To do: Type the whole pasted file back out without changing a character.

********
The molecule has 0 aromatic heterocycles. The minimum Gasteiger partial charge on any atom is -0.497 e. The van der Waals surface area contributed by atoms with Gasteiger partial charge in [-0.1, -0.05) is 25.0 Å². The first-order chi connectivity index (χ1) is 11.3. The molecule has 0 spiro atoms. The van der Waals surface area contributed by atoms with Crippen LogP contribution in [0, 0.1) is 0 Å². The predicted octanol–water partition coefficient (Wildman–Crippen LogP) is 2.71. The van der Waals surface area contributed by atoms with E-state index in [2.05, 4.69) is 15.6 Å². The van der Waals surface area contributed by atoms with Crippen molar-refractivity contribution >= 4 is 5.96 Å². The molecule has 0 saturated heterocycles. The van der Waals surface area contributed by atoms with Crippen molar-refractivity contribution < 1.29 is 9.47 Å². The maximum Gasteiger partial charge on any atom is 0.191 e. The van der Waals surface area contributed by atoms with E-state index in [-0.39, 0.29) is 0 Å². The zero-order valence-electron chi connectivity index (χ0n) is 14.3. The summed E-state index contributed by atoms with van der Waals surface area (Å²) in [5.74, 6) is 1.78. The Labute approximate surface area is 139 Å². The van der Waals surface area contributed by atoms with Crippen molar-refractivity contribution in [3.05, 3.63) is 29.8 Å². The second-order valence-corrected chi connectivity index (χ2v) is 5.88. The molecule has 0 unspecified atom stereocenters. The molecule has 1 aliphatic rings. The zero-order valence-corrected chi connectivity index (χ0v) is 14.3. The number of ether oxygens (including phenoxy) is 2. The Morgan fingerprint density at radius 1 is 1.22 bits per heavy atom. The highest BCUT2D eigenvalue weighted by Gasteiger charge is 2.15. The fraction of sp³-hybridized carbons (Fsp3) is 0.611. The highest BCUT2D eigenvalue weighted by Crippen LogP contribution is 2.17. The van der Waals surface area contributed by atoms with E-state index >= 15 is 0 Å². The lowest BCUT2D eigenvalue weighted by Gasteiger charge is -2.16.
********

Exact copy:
The molecule has 0 aromatic heterocycles. The minimum Gasteiger partial charge on any atom is -0.497 e. The van der Waals surface area contributed by atoms with Gasteiger partial charge in [-0.1, -0.05) is 25.0 Å². The first-order chi connectivity index (χ1) is 11.3. The molecule has 0 spiro atoms. The van der Waals surface area contributed by atoms with Crippen LogP contribution in [0, 0.1) is 0 Å². The predicted octanol–water partition coefficient (Wildman–Crippen LogP) is 2.71. The van der Waals surface area contributed by atoms with E-state index in [2.05, 4.69) is 15.6 Å². The van der Waals surface area contributed by atoms with Crippen molar-refractivity contribution >= 4 is 5.96 Å². The molecule has 0 saturated heterocycles. The van der Waals surface area contributed by atoms with Crippen molar-refractivity contribution < 1.29 is 9.47 Å². The maximum Gasteiger partial charge on any atom is 0.191 e. The van der Waals surface area contributed by atoms with E-state index in [-0.39, 0.29) is 0 Å². The zero-order valence-electron chi connectivity index (χ0n) is 14.3. The summed E-state index contributed by atoms with van der Waals surface area (Å²) in [5.74, 6) is 1.78. The Labute approximate surface area is 139 Å². The van der Waals surface area contributed by atoms with Crippen molar-refractivity contribution in [3.05, 3.63) is 29.8 Å². The second-order valence-corrected chi connectivity index (χ2v) is 5.88. The molecule has 0 unspecified atom stereocenters. The molecule has 1 aliphatic rings. The zero-order valence-corrected chi connectivity index (χ0v) is 14.3. The number of ether oxygens (including phenoxy) is 2. The Morgan fingerprint density at radius 1 is 1.22 bits per heavy atom. The highest BCUT2D eigenvalue weighted by Gasteiger charge is 2.15. The fraction of sp³-hybridized carbons (Fsp3) is 0.611. The highest BCUT2D eigenvalue weighted by Crippen LogP contribution is 2.17. The van der Waals surface area contributed by atoms with E-state index >= 15 is 0 Å². The lowest BCUT2D eigenvalue weighted by Gasteiger charge is -2.16.